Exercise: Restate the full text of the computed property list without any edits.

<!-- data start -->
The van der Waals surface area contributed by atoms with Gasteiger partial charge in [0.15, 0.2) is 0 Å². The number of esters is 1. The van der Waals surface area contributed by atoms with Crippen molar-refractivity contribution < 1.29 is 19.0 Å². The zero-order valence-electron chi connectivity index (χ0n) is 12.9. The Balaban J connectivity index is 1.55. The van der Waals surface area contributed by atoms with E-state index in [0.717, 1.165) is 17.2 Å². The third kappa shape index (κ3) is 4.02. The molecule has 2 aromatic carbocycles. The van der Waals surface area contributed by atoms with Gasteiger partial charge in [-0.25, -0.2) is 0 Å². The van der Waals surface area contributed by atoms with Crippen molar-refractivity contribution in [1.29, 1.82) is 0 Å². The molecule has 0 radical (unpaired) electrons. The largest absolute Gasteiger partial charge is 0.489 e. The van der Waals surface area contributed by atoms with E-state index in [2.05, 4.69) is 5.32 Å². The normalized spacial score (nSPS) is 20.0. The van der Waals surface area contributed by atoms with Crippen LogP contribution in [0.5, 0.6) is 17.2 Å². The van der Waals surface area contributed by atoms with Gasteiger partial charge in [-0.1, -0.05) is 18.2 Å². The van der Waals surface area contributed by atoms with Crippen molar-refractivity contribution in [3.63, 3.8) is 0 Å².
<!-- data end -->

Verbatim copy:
The van der Waals surface area contributed by atoms with Gasteiger partial charge in [0.15, 0.2) is 0 Å². The number of esters is 1. The van der Waals surface area contributed by atoms with Crippen molar-refractivity contribution < 1.29 is 19.0 Å². The zero-order valence-electron chi connectivity index (χ0n) is 12.9. The Balaban J connectivity index is 1.55. The van der Waals surface area contributed by atoms with E-state index in [0.717, 1.165) is 17.2 Å². The third kappa shape index (κ3) is 4.02. The molecule has 2 aromatic carbocycles. The van der Waals surface area contributed by atoms with Gasteiger partial charge in [-0.25, -0.2) is 0 Å². The van der Waals surface area contributed by atoms with Crippen molar-refractivity contribution in [1.29, 1.82) is 0 Å². The molecule has 0 radical (unpaired) electrons. The largest absolute Gasteiger partial charge is 0.489 e. The van der Waals surface area contributed by atoms with E-state index in [2.05, 4.69) is 5.32 Å². The normalized spacial score (nSPS) is 20.0. The van der Waals surface area contributed by atoms with Crippen LogP contribution in [0.5, 0.6) is 17.2 Å². The van der Waals surface area contributed by atoms with Gasteiger partial charge in [-0.1, -0.05) is 18.2 Å². The van der Waals surface area contributed by atoms with Crippen molar-refractivity contribution in [3.63, 3.8) is 0 Å².